During a press conference, Tantowi Yahya, spokesman for the campaign team of Subianto, emphasized that on the previous day the defeated candidate had not withdrawn from the election process, but only from the recapitulation process. This is important because if Subianto would have withdrawn from the election process altogether, he would not have been able to appeal to the Constitutional Court. The team now has to file an appeal within three days after the KPU’s final outcome (on Tuesday 22 July 2014), otherwise the election result becomes binding.

The Subianto team claims that there have been irregularities at about 50,000 polling stations (equivalent to about 21 million votes).

Subianto’s appeal to the Constitutional Court implies a return of political uncertainties in Southeast Asia's largest economy. Although he has no strong case, the judicial system of Indonesia is not free from corruption or political influence. However, Steven Satya Yudha, analyst at Ashmore Asset Management Indonesia, expects that a Jokowi win will prevail for the following reasons:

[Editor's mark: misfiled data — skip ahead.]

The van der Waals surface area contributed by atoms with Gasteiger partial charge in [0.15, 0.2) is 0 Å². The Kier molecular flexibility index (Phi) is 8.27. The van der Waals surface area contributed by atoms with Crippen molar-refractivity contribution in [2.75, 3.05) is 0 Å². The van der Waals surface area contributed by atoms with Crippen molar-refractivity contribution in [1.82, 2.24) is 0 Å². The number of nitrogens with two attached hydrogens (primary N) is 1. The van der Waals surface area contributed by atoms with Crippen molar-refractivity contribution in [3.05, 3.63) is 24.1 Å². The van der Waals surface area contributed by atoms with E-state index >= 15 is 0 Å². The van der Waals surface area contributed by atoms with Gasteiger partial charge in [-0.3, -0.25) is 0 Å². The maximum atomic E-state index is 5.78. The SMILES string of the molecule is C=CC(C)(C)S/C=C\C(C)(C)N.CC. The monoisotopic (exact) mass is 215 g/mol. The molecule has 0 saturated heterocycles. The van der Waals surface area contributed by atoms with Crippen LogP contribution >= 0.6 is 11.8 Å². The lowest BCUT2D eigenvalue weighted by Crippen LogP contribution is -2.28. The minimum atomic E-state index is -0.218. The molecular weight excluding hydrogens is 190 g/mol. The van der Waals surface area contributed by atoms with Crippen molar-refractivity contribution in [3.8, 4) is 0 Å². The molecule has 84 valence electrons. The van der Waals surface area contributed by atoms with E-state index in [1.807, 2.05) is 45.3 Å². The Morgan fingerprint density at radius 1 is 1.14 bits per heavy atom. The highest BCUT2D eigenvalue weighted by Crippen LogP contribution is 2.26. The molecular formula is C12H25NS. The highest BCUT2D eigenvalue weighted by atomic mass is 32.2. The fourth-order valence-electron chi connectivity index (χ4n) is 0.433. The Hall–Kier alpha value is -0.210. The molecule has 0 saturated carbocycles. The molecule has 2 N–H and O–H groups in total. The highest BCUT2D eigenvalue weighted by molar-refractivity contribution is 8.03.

Public scrutiny will be intense
The Court may want to redeem itself after the recent conviction of former Chief Justice Akil Mochtar
The 6 percent margin between Jokowi and Subianto is too big, even if recounts are ordered in several places

The verdict of the Constitutional Court is final and there is no further way (at least not a constitutional or democratic one) to appeal after this verdict.

As a result of the looming appeal, the benchmark stock index of Indonesia lost a significant part of its earlier gain during Wednesday’s trading day. At 15:15 pm local Jakarta time, the index was up 0.19 percent. In the morning, it had risen over 1 percent. The Indonesian rupiah exchange rate maintained its strong performance. By the same time, it had appreciated 0.78 percent to IDR 11,516 per US dollar according to the Bloomberg Dollar Index.